In a sign of Wall Street’s resurgent influence, bank lobbyists are aiding lawmakers in preparing legislation that softens regulations of the financial industry.» Read More
The Supreme Court indicated Wednesday it could strike down the federal Defense of Marriage Act, which prevents legally married gay couples from receiving a range of federal benefits that go to other married couples.
Big business and big labor have settled on a framework for an immigration overhaul. Now, the lawmakers need to resolve the nitty-gritty—and keep their parties' political flanks mollified.
Major U.S. business and labor groups have reached an agreement on a guest-worker program that removes a major hurdle to a broad immigration overhaul and clears the way for Senate legislation to be introduced soon, according to a source.
Modest U.S. growth will keep inflation in check and means the Federal Reserve should ease monetary policy further, a senior U.S. central banker said on Wednesday.
Many politicians want to change the way Congress operates. So why do so many—Republican or Democrat—ultimately become the very creatures of habit they initially promised to replace, at least when it comes to pork and earmarks?
The Supreme Court is hearing arguments today on whether gay couples have the Constitutional right to marry, reports CNBC's John Harwood.
A new study indicates that Obama's health care overhaul will result in a 32 percent claims cost increase which could translate into higher premiums for Americans.
As the gap between the wealthy and rest of America becomes a hot-button issue in Washington, the Fed's ability to improve the situation may soon move into the spotlight.
"Taxes are going to kill spending!," they cried. "Don't punish the rich!" Well, the rich have spoken and guess what? They're still spending.
The battle over a minimum-wage increase has begun, and small employers on both sides have entered the debate.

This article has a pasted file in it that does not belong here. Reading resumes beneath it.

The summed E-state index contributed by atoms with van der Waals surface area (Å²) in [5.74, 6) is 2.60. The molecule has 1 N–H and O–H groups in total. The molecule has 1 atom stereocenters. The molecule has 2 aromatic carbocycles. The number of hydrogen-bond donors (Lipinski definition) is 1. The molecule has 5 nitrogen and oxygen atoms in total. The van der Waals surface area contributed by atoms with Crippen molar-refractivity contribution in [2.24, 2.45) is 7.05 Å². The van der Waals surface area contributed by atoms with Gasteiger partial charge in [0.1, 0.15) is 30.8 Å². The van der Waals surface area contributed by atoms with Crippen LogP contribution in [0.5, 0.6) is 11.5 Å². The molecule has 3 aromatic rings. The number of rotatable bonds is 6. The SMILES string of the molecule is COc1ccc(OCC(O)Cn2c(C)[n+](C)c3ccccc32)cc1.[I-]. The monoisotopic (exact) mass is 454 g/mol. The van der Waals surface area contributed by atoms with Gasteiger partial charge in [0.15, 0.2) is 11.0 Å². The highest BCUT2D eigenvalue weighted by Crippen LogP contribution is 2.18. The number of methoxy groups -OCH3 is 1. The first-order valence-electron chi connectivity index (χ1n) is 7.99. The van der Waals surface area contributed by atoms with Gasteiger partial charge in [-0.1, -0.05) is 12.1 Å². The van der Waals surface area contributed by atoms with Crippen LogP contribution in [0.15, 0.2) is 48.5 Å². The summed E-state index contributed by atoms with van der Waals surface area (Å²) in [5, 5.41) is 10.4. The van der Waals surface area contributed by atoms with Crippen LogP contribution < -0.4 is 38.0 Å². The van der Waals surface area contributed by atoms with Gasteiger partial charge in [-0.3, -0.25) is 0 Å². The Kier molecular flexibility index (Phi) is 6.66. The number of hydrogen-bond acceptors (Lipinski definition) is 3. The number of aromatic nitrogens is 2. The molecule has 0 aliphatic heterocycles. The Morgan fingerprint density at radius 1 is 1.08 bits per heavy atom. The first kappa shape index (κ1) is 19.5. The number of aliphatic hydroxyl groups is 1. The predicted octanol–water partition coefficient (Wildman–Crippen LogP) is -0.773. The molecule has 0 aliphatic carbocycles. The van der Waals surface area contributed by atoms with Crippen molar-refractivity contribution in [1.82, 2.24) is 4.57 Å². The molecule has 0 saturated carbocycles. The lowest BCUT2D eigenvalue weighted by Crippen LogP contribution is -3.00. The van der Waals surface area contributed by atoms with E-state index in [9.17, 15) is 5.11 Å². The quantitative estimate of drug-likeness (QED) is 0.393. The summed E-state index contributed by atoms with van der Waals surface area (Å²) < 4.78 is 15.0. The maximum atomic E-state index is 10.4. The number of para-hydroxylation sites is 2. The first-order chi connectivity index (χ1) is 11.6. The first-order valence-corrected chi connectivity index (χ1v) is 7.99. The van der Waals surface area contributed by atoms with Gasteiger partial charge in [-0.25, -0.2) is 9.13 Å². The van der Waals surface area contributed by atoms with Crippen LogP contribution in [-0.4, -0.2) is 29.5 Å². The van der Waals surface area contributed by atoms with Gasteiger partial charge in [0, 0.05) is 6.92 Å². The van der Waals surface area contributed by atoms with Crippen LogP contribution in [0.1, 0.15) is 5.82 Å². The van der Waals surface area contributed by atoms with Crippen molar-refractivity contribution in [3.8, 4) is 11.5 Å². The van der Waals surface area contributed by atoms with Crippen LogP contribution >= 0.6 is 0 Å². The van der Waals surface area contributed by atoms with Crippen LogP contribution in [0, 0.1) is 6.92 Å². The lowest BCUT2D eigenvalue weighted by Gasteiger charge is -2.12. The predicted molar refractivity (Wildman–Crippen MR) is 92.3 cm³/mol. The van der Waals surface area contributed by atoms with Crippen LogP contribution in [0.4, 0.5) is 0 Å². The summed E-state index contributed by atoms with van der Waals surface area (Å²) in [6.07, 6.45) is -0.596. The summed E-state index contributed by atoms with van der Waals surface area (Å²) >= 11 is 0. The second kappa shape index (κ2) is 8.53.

Key measures of Americans' attitudes toward their homes and the stock market surged in the latest CNBC All-America Economic Survey.
Federal regulators are pressing the Supreme Court to stop big pharmaceuticals from paying generic drug competitors to delay releasing cheaper versions of brand-name drugs.
Too much of the recent growth in employment has been concentrated in low-wage and temporary jobs, leaving the recovery on shaky ground, a top Federal Reserve official said Friday.
The House passed a huge stopgap spending bill to keep the government open through the end of September, sidestepping any threat of a government shutdown.
The Supreme Court will hear arguments on Monday over whether big drug companies can settle patent litigation with generic rivals by making deals to keep cheaper products off the market.
Chicago will close 54 schools and 61 school buildings by the beginning of next year in the country's third-largest public school district, a move that union leaders called the largest mass closing in the nation.
FCC Chairman Julius Genachowski announced plans Friday to step down after a four-year term that focused heavily on improving Internet access across the country.
Dr. Benjamin Carson was a political unknown just weeks ago. Now, He is in some ways a dream candidate for Republicans. The NYT reports.
When does a cyberattack constitute as an act of war? CNBC's Eamon Javers reports.
Does Fed Chairman Ben Bernanke have the right strategy for fixing the economy? CNBC's Larry Kudlow weighs in.